Isn't it also against the fourth Geneva convention...?
https://blogs.wsj.com/washwire/2016/09/08/trumps-take-the-oil-plan-would-violate-geneva-conventions-experts-say/

Basically DJT is advocated a 19th-century approach which has been strictly prohibited and could be considered a war crime today.

Yeah, but Americans don't give a shit about the Geneva Conventions.

Guantanamo Bay is a facility used by the United States to torture and humiliate suspected terrorists who were unlawfully taken hostage in countries around the world and imprisoned with no chance of a trial in a legitimate court.  That's a pretty straight-forward violation of Article 3.

While extreme, these statements are in fact true. The excesses of the War on Terror have been egregious and (in most cases) unpunished. The cases of Khalid el Masri, Abdulrahman al-Awlaki, and Dilawar are just examples of what you can Google up to immediately be convinced that not everything done in the name of protecting the US has been legal, justifiable, or moral.

NoStacheOhio

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Re: So Let's Speculate about the Future of a Full Trump Presidency...
« Reply #1436 on: April 23, 2018, 07:16:14 AM »
Trump claims Cohen won't flip. Which of course begs the obvious question, if Trump has done nothing wrong, why would he need to "flip?"

Something something something DEEP STATE!!!!!

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Re: So Let's Speculate about the Future of a Full Trump Presidency...
« Reply #1437 on: April 24, 2018, 05:08:11 AM »
Ahhhhh it just keeps getting better. Trump claims to have not spent the night in Moscow yet flight records show him landing on a Friday and not departing again until early Sunday morning. Maybe he is just such a big part animal that he never had to sleep. Or more likely he spent a night or two studying trickle down economics. 

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Re: So Let's Speculate about the Future of a Full Trump Presidency...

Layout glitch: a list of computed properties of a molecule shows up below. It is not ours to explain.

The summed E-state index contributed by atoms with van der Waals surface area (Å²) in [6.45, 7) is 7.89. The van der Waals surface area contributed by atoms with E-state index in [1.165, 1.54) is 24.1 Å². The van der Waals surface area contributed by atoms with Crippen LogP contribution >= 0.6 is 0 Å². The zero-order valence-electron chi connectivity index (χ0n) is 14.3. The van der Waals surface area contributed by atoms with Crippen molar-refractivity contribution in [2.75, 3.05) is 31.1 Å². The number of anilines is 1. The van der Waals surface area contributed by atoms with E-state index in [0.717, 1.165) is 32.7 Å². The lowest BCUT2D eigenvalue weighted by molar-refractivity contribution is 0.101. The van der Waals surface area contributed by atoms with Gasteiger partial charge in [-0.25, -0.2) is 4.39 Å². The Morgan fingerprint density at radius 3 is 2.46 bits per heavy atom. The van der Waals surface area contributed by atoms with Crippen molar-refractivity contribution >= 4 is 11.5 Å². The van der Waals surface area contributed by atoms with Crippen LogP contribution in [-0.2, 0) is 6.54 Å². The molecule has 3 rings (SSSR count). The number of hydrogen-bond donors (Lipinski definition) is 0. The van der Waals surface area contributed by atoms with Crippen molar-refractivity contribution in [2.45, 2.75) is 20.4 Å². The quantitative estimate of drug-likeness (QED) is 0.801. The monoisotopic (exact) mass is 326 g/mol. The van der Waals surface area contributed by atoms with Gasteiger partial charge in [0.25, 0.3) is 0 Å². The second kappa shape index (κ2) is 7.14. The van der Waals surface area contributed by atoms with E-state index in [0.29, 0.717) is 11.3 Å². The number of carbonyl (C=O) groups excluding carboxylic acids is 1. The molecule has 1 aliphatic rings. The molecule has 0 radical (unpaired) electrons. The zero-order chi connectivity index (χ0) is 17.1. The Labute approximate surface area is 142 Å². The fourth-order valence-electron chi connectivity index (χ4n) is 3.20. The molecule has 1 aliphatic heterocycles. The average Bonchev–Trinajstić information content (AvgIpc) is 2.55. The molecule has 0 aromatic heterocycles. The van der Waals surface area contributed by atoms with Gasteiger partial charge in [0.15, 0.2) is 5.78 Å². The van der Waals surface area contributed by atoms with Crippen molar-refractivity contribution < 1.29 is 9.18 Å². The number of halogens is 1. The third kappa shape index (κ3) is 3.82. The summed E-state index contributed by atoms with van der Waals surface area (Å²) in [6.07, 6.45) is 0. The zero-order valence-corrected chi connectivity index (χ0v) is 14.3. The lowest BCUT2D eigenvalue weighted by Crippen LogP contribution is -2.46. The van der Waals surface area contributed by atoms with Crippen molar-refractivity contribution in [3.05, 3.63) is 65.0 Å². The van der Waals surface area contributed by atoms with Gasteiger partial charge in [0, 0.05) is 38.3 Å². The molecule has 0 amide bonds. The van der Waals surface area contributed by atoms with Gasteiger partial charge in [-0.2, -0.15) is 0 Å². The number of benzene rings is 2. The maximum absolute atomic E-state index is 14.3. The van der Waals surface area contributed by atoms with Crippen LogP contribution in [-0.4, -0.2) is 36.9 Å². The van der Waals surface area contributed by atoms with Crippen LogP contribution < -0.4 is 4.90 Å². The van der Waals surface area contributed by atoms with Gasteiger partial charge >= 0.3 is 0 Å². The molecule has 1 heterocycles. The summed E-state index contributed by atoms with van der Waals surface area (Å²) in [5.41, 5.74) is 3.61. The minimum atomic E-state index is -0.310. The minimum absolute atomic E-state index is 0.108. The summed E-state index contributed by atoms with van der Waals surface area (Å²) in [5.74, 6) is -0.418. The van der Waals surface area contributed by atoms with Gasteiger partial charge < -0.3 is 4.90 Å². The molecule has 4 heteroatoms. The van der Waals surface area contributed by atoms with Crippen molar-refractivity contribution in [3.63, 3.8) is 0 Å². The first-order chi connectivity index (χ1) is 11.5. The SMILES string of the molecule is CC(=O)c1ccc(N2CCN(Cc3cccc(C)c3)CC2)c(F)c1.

« Reply #1438 on: April 24, 2018, 05:29:37 AM »
Ahhhhh it just keeps getting better. Trump claims to have not spent the night in Moscow yet flight records show him landing on a Friday and not departing again until early Sunday morning. Maybe he is just such a big part animal that he never had to sleep. Or more likely he spent a night or two studying trickle down economics.
source?  (not doubting...just wanted to read more)


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Re: So Let's Speculate about the Future of a Full Trump Presidency...
« Reply #1440 on: April 24, 2018, 07:15:52 AM »
what I find interesting about this is (a-la Comey) Trump uses other people's recollections to refute claims that he spent the night in Moscow.  Plausible deniability?
Quote from: Comey
"[Trump had] spoken to people who had been on Ö the trip ... and they had reminded him that he didnít stay over night in Russia"

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Re: So Let's Speculate about the Future of a Full Trump Presidency...
« Reply #1441 on: April 24, 2018, 07:38:24 AM »
https://www.huffingtonpost.com/entry/flight-records-contradict-trump-pee-tape-whereabouts_us_5ade5610e4b036e7aeb59162

To be fair . . . with most people I'd say that this is a smoking gun.  With Trump though?  The guy lies all the time.  He lies reflexively, about stuff that does and doesn't matter.  Just catching him in a lie doesn't really mean anything.  I've come to suspect that this is a symptom of some sort of mental disease/degradation rather than cold calculated political manipulation . . . but I guess history will determine which of the two it is.